Collaborative Feedback: Creating Accountability


The next blog in our series on the important topics business leaders are talking about in 2019 is collaborative-feedbackabout “Collaborative Feedback.”  The days of leaders standing up in front of a group of employees shouting “I’m going to hold people accountable” in a command and control environment are over. The new norm is strong, yet collaborative, methods of delivering coaching and feedback that is effective in terms of executing the big picture and actually getting things done through people.

More and more, today’s leaders are responsible for managing both teams and processes at the same time in a matrixed structure where the people they are working with are either virtual, don’t directly report to them, or both! New skills and new tools of providing collaborative feedback are a must for surviving and more importantly for finding ways of accomplishing goals and objectives.

What is Collaborative Feedback?

Collaborative feedback is a method of giving feedback that takes away the antagonism and replaces it with a positive, look-forward approach.  One of the most popular and useful models of collaborative coaching is the GROW model.

Here is an example of a situation where the GROW model can be effective…

I’m going to share with you a glimpse into the dynamics between two employees by the names of Ellen and Theo.  Let’s say they both report to you.  Ellen is very good at her job and has a strong drive for success.  Unfortunately, she can be confrontational with co-workers and even customers when things don’t go exactly her way.  Theo has been struggling at work.  His last review was just “average,” and he has not shown a strong drive for success seemingly very happy with coming in at 9am and leaving at 5pm.  You observe the following:

Ellen is sitting by herself in a conference room.  She’s clearly agitated.  Theo slow-jogs into the room and you hear the following dialog:

Ellen – [Sarcastically] Well, well, hello Theo. So nice of you to join me.  The call with the customer starts in two minutes. I told you that being on time means that you are late.  So, what’s your excuse this time?  Traffic? Line at the elevator? Overslept?  I hope you have everything ready for this call.  I’ve been so busy on other projects that I’m really counting on you to be prepared for this.  You are ready, right?

Theo – Well, not exactly.  I got called onto another project late yesterday afternoon with another customer and I basically pulled an all-nighter getting that done as it was really critical.

Ellen – Really critical?  More critical than my meeting.  Great, just great.  I can’t believe it. This is going to be a disaster.

Theo – I’m really sorry.  I should have let you know…

Ellen – Yes you should have.  So, you know what?  Please leave. Go to your other more critical project.  I will do this myself.

Theo – Really Ellen? Is this all necessary? I’m a team player and do whatever it takes to help whenever and where ever. Your constant negative attitude is not helping.

This is obviously a difficult situation. What’s the best way to coach Ellen in a way that ends in a positive and collaborative way where things actually get done as opposed to yelling?  The GROW model teaches us to focus on a positive and collaborative questioning dialogue that includes:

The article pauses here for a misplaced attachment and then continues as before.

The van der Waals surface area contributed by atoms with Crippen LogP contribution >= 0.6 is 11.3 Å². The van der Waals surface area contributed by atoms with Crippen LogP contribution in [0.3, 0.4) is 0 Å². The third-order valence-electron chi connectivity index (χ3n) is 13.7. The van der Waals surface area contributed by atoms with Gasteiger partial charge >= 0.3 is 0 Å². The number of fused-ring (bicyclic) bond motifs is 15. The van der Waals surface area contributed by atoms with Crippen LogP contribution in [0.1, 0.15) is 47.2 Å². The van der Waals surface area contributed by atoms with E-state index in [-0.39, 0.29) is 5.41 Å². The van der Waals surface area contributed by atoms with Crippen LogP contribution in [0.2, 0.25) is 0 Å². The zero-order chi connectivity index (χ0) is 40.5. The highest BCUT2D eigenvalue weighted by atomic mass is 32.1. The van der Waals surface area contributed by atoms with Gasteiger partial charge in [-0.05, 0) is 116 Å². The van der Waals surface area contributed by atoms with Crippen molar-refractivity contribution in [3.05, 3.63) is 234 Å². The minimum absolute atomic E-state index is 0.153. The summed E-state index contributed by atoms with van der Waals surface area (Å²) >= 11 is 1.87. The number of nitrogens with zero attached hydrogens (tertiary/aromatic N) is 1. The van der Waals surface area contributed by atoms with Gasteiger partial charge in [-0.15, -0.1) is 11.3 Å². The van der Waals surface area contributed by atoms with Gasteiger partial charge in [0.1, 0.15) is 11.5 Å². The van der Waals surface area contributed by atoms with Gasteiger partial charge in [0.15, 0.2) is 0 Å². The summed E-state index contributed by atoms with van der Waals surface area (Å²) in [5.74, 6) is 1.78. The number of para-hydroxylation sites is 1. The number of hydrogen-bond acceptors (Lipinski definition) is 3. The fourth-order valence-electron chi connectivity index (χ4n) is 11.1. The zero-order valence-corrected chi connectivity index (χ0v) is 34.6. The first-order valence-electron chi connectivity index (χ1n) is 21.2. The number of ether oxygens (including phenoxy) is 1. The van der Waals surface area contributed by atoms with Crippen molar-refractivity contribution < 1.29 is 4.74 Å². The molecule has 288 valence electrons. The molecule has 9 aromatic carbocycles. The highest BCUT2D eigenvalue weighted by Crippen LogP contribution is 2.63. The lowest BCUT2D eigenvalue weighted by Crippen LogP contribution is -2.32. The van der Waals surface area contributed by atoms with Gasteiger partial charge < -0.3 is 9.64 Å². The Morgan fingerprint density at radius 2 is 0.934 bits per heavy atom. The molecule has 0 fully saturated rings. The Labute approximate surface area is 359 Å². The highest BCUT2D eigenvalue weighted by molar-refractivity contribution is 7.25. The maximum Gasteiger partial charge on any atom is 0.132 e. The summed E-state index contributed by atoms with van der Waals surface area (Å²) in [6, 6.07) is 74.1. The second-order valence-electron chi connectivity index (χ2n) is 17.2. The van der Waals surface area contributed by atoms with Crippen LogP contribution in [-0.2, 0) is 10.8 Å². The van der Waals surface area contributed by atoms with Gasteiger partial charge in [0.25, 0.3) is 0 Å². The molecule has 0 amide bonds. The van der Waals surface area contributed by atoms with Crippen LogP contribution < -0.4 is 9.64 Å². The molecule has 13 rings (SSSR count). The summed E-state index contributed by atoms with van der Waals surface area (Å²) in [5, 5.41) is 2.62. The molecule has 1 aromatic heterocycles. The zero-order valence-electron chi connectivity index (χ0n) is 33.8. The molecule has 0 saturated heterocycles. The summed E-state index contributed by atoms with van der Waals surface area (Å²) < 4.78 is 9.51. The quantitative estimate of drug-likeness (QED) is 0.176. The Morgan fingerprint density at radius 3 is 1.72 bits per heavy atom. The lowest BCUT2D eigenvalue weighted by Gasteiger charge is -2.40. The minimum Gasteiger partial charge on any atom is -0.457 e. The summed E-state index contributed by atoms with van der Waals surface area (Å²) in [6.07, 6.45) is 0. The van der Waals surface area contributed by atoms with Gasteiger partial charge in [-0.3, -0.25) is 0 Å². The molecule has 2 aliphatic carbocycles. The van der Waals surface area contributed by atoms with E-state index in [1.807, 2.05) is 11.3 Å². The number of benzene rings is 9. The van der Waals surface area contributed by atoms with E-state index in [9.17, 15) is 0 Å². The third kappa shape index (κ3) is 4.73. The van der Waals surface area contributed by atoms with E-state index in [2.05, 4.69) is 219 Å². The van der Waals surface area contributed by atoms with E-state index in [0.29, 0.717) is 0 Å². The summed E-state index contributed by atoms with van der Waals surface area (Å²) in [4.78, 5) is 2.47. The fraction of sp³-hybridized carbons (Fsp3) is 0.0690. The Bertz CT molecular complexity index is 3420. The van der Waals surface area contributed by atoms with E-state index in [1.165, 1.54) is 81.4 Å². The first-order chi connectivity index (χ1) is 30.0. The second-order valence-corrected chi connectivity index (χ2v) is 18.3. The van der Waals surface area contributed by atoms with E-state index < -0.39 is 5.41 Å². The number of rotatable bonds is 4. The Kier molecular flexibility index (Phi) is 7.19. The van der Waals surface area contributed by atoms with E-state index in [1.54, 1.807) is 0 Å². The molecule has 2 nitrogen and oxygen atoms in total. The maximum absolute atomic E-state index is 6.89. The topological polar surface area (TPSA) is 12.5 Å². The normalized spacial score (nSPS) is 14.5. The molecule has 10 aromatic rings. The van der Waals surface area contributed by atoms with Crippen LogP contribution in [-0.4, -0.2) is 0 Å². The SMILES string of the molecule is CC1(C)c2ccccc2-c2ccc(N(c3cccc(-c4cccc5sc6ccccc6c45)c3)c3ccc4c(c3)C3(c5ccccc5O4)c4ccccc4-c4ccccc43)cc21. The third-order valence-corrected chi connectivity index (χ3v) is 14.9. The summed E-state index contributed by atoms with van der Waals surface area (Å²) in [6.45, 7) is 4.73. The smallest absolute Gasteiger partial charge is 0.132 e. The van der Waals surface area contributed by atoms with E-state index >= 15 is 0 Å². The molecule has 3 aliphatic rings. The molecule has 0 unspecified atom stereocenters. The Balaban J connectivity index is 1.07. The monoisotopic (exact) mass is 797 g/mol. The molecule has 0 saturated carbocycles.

• Setting Goals
  • Being Realistic
  • Developing Options
  • Finding the Will to do things right

In applying the GROW model, the conversation could look like this:

“Ellen, I’d like to take a moment to talk about the situation with Theo.  I understand that you feel strongly about people supporting each other and are disappointed with Theo. I also know that Theo was working hard last night on another project and can be a valuable contributor to our company.

To give you my perspective, I would like you to take that passion for success and focus it to be more positive and collaborative.

If you agree, let’s set some basic goals on how to be more positive.  If situations like this happen in the future, can you commit to not raising your voice and thinking through how your actions impact other co-workers and all our productivity?

Let’s discuss some of the options that you could use if you find yourself in a situation like this again. These options could include providing Theo positive feedforward like I am doing now so he can improve his performance. Another idea is to reach out to him in advance to see if he needs help since we all know that he can get sucked into too many projects.  You may not want to do his job for him, but at the end of the day this is about getting the work done.

Take some time to think about it and let’s meet again in a few days to develop a plan for how you can change your behaviors to be more positive and collaborative.”

While the GROW model may not be for everyone, Collaborative Feedback should be. Things have changed and if you are serious about meeting your goals, then you need to get serious about Collaborative Feedback.


Robert Brodo

About The Author

Robert Brodo is co-founder of Advantexe. He has more than 20 years of training and business simulation experience.